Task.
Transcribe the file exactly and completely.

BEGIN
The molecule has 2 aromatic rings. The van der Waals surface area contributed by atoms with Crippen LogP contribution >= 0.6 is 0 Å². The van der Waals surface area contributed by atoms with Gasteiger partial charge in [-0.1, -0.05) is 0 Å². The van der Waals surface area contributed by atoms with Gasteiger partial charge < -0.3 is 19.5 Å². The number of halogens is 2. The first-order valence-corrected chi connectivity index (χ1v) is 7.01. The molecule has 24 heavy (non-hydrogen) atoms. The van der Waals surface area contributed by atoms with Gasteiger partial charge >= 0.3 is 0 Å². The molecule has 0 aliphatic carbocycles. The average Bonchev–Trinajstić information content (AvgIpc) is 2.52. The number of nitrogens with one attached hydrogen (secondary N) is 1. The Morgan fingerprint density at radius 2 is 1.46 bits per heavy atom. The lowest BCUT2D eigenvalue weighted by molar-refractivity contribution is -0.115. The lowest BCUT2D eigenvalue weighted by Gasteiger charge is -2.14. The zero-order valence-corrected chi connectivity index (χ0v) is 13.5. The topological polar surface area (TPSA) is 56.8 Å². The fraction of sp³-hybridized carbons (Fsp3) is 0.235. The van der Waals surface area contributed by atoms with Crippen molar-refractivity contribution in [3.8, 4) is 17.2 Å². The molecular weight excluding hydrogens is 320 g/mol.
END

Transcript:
The molecule has 2 aromatic rings. The van der Waals surface area contributed by atoms with Crippen LogP contribution >= 0.6 is 0 Å². The van der Waals surface area contributed by atoms with Gasteiger partial charge in [-0.1, -0.05) is 0 Å². The van der Waals surface area contributed by atoms with Gasteiger partial charge < -0.3 is 19.5 Å². The number of halogens is 2. The first-order valence-corrected chi connectivity index (χ1v) is 7.01. The molecule has 24 heavy (non-hydrogen) atoms. The van der Waals surface area contributed by atoms with Gasteiger partial charge >= 0.3 is 0 Å². The molecule has 0 aliphatic carbocycles. The average Bonchev–Trinajstić information content (AvgIpc) is 2.52. The number of nitrogens with one attached hydrogen (secondary N) is 1. The Morgan fingerprint density at radius 2 is 1.46 bits per heavy atom. The lowest BCUT2D eigenvalue weighted by molar-refractivity contribution is -0.115. The lowest BCUT2D eigenvalue weighted by Gasteiger charge is -2.14. The zero-order valence-corrected chi connectivity index (χ0v) is 13.5. The topological polar surface area (TPSA) is 56.8 Å². The fraction of sp³-hybridized carbons (Fsp3) is 0.235. The van der Waals surface area contributed by atoms with Crippen molar-refractivity contribution in [3.8, 4) is 17.2 Å². The molecular weight excluding hydrogens is 320 g/mol.